As I sat in Lane Stadium during the 4th quarter last Thursday night, I knew that the talk in the coming days would be a little negative.
I can hardly stand to log onto a computer or read a newspaper following a loss. It is a weird quirk of nature for me, and I know I am not alone but I suspect I’m not in the majority.
But as I left Blacksburg, I had a feeling that the Internet world was going to be in meltdown mode and I decided I was not going to subject myself to it.
So I didn’t. Until Saturday. I did not read a newspaper or an Internet article all day Friday. I even found a way to stay busy long enough Friday afternoon that I could not do my normal Friday interview with WCCP’s 104.9 FM’s Mickey Plyler. I made it clear to Saturday morning when I thought I would test the waters.
You would think the wounds would have healed by Saturday, but in some cases they had not. While most of us moved on and looked forward to what can still be a Championship year, some still have a Blacksburg hangover. So why does every loss have to be something bigger than it really is?
What, exactly, was the loss on Thursday night? Well, for starters, Virginia Tech is a good football team. Beyond that there are a handful of reasons why Clemson lost on Thursday night. Those reasons are not that we have a terrible quarterback, a terrible offensive coordinator, a terrible team at tackling, dissention among the ranks, a bad motivator as Head Coach, yada, yada, yada.
The reason is much simpler than that. The Tigers got beat. End of story.
Not every single loss is the foreboding of a gruesome decay of Clemson football. It seems like it, even to me, when it is happening before your eyes. But the next morning I wake up and try to look beyond the disappointment of the loss towards the reality of what lies ahead. And that is what most of you do as well.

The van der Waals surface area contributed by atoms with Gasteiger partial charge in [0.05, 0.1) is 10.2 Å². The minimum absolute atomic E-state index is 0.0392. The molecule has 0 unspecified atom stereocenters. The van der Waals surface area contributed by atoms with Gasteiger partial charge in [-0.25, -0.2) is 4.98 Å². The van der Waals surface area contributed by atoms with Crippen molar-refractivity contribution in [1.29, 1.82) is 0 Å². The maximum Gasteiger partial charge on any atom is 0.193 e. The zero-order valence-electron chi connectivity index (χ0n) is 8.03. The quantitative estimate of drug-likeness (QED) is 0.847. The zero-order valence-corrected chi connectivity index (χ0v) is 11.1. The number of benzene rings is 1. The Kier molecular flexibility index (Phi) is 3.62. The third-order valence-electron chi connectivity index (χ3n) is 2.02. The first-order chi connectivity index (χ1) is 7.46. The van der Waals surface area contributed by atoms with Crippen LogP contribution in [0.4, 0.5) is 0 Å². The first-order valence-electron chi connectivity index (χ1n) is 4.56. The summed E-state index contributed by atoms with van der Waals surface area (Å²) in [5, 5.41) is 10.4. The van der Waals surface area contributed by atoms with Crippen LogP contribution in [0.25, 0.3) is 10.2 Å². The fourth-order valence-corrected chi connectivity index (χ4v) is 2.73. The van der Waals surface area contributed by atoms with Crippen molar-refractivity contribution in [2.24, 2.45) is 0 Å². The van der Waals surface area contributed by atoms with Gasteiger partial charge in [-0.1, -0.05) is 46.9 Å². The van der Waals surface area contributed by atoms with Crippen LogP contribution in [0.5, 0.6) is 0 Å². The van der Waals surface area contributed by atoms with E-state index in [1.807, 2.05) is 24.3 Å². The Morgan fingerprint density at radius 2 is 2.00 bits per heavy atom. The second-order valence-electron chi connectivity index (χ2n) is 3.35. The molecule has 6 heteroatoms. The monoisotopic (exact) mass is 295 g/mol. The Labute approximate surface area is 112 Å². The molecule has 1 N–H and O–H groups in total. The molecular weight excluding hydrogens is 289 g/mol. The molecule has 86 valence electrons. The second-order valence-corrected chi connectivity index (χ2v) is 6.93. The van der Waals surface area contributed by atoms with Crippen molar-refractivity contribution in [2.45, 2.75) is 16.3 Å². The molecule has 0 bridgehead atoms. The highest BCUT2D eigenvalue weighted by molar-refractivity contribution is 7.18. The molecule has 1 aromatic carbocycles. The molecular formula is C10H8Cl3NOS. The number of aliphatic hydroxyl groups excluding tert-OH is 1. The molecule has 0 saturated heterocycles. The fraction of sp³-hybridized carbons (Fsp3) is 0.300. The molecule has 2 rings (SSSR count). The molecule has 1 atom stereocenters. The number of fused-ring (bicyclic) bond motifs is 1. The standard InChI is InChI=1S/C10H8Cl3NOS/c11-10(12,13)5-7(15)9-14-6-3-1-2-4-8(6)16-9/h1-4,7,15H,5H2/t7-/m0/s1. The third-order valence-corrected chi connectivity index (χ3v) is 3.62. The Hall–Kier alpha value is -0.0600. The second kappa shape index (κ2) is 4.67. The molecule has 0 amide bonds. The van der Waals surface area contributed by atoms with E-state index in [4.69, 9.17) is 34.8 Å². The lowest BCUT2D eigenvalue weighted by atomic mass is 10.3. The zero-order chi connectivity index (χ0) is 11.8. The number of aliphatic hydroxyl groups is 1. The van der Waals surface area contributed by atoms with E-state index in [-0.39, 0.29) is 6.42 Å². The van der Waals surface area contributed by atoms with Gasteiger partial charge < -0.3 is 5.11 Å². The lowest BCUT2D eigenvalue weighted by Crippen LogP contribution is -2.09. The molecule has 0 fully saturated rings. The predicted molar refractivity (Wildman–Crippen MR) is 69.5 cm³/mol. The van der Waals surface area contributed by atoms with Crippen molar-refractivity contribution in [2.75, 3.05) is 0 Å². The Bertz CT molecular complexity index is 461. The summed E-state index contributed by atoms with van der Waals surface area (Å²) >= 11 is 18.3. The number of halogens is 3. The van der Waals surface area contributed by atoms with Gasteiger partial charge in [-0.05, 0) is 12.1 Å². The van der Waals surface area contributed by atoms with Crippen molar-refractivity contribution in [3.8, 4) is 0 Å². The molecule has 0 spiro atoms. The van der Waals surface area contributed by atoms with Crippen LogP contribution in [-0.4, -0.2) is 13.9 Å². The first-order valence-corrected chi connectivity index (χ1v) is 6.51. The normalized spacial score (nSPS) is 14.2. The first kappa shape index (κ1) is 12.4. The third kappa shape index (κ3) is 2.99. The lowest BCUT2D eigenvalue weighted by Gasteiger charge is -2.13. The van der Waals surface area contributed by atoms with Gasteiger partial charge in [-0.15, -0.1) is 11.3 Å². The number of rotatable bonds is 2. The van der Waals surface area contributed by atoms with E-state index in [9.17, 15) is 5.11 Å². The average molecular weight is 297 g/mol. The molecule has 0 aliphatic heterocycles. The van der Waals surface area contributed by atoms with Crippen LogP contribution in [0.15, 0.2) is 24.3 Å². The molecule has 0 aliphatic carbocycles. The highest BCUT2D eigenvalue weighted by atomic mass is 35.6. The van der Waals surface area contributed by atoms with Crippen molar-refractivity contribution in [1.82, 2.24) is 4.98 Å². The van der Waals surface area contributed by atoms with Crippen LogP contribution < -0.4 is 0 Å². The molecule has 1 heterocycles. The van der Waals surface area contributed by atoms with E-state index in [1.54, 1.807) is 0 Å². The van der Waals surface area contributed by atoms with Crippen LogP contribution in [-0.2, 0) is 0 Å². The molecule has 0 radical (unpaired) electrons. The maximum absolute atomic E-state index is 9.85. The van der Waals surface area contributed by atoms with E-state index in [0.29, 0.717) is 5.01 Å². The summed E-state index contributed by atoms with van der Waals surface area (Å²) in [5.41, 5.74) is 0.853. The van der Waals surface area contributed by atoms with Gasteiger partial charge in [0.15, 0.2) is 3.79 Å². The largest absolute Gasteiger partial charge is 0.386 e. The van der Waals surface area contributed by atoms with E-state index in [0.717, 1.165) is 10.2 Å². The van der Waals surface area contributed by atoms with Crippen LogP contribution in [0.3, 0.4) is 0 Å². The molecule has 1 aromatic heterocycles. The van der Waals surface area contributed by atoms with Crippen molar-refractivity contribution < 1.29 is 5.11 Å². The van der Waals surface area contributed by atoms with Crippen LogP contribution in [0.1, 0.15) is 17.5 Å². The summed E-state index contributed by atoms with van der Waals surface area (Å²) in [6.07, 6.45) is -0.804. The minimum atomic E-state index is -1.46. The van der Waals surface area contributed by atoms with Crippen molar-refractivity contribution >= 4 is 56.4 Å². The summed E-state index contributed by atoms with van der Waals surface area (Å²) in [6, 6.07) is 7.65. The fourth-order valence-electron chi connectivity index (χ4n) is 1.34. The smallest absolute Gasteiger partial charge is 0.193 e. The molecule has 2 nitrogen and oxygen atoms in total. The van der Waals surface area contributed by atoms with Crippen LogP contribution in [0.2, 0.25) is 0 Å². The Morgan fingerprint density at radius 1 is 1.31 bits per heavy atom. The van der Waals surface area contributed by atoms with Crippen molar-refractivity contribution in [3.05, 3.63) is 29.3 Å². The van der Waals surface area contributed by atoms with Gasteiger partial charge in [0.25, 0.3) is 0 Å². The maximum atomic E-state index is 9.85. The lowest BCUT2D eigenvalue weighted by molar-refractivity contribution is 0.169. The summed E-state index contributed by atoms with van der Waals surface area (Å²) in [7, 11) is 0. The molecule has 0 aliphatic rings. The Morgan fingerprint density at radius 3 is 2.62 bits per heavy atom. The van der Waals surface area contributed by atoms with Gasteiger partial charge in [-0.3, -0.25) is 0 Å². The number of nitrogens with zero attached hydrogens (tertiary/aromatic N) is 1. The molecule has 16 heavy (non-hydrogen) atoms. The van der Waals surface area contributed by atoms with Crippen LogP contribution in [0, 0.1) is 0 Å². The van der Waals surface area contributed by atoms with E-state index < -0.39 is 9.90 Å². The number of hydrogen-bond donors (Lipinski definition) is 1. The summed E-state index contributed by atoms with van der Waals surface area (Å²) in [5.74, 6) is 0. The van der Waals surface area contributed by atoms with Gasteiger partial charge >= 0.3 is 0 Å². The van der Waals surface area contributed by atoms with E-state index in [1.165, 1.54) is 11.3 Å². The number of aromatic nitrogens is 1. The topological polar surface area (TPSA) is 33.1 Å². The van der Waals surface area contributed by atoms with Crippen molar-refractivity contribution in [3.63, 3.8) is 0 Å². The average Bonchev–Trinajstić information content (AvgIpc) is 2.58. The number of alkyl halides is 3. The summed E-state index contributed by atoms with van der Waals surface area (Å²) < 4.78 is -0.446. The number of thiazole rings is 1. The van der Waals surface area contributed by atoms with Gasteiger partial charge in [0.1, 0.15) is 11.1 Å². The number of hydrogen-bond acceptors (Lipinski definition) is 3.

But some of you hang on to this theory that if you don’t win a football game there is something inherently wrong with the coaching staff and/or players. The finger pointing for a loss aims at somebody, anybody, to give some type of reason why we lost the football game. Some feel there has to be a specific and major reason for the loss beyond the very simple truth.
What is that truth? Sometimes, you lose football games. Things don’t go as planned and you lose football games. That’s it. No conspiracy. No magic bullet or 2nd gunman on the Grassy Knoll. A loss is sometimes just a loss.
I’ve left the Blacksburg loss behind…maybe the Maryland game this Saturday can help some of you do the same.
Speaking of Blacksburg
The facilities at Virginia Tech are outstanding to say the least. VT was the only stadium in the ACC that I had not seen the insides of the athletic facilities (locker rooms, offices, media areas, luxury boxes, etc.). Going into the visit in Blacksburg, Florida State and North Carolina were the top two in the ACC based on my opinion. VT probably fits in between the two and is very close to being the best in the ACC. While what we have done in the WEZ is outstanding, fans need to remember that it is only the first step and we have a LONG way to go to be at the top level of the ACC in facilities.